我がすべてイエスのもの 罪の汚れを清める方

These lyrics are packed with truth. It is a Japanese translation the chorus of the hymn Jesus Paid It All. The English version is well-known, but here it is again:

Jesus paid it all, all to Him I owe Sin had left a crimson stain He washed it white as snow

We recently released an acoustic recording of this hymn in Japanese. We want everyone to be able to enjoy it, so it is available for anyone to listen free of charge on SoundCloud. This post is a recap of our experience preparing for and recording the song.

Here’s the final recording on SoundCloud.

First Time Recording

This was our first experience recording together so we learned a lot. The members of our band were Issei Miyatake on violin, Yuka Livingston on piano, and I played guitar and sang. To be specific, we used a Yamaha electric piano and a Seagull guitar.

Language Choice

We decided to sing it completely in Japanese because we had a high quality, modern Japanese translation available to us. I received the translation three years ago from the worship leader at Equippers Conference. Here is a link to the lyrics with chords that we used.

Practice Sessions

We practiced about five times before the big day when we went to the studio. Our practice sessions were completely focused on refining the way we play the song. For example, when does the violin come in and when do we start building up to the chorus.

Before we started practicing we made an appointment with the recording studio. Having an appointment on the calendar for the recording session helped keep us focused and productive during our practice sessions.

In addition to our practice sessions we had been playing the song together for about a year at our bilingual Japanese-English Bible studies. This previous experience helped us because we felt comfortable playing with each other already.

Studio Selection

Big studio, small studio, medium-sized? At first we didn’t have a clue what our recording needs were. We tried to contact a studio owned by a local college, but the studio director replied saying the college’s studio was probably overkill for our needs. He mentioned we would probably spend more money than we necessary to make a great recording with our small acoustic trio.

The studio director was kind and provided suggestions for a few smaller studios in the area. Interestingly one was owned by an aquaintence from my college years, so we decided to give it a try.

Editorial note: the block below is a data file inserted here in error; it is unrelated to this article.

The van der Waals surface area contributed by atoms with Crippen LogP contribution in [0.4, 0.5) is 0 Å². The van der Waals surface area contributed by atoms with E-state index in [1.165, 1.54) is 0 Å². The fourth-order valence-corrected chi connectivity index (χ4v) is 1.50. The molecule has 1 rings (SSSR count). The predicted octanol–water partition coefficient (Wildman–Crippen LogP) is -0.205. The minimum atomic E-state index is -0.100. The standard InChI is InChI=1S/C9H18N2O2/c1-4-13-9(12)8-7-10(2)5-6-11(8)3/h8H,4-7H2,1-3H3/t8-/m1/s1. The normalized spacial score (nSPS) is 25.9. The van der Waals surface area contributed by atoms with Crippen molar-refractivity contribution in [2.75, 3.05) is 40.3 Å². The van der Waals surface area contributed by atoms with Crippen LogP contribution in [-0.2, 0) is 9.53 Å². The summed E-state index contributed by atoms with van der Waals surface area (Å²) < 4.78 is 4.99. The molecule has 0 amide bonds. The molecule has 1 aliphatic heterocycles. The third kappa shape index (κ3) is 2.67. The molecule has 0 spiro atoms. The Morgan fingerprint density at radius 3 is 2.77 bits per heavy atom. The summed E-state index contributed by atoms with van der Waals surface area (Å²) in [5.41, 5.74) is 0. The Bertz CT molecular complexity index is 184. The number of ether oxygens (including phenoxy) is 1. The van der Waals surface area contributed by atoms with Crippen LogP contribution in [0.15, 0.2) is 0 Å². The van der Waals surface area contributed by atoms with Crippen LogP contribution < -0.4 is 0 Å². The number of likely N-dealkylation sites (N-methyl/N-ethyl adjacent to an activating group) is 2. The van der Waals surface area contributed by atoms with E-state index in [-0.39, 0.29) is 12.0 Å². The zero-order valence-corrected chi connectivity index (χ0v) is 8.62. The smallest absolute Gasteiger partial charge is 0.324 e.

The studio was quite small, about the size of an average one car garage, but was more than enough for our needs.

Here’s a picture of our recording session.

Image of Team in Recording Studio

Working with the Sound Engineer

The sound engineer we worked with was fantastic. He gave us two choices for recording:

  1. Recording all instruments together in one go
  2. Recording each instrument separately, then overlaying the individual tracks It seems like the second option is more common for experienced musicians making studio recordings. We may go that route in the future, but we decided to go with option one this time. We are used to playing the song together, so we wanted to stick with that style.

Our sound engineer also surprised us all with the ways he can edit the track. For example, at one point the guitar came in early. When we heard the recording we thought that we would have to re-record the whole song. Fortunately, our sound engineer was able to easily push the guitar’s entrance back half a second and make everything sound in sync.

Releasing the Final Product

Bandcamp, SoundCloud, YouTube … we had a few options to consider for releasing our music. We could have hosted the music ourselves, too. We decided to use SoundCloud for a few reasons:

  1. Slick user interface with widget that can be embedded in our website
  2. Users can comment on specific parts of the song
  3. Artist feed where we can share songs from other musicians that align with our mission
  4. Social aspect of following other musicians In the future we want to distribute via other platforms as well, but we figured SoundCloud was a good place to start.

At this point we felt it was too early to put our music on iTunes or Spotify. Those platforms require artists to pay for their work to be distributed.

One other thing we had to consider was the album cover for our first single. We decided to use a beautiful drawing that my wife created earlier this year.

Image of Album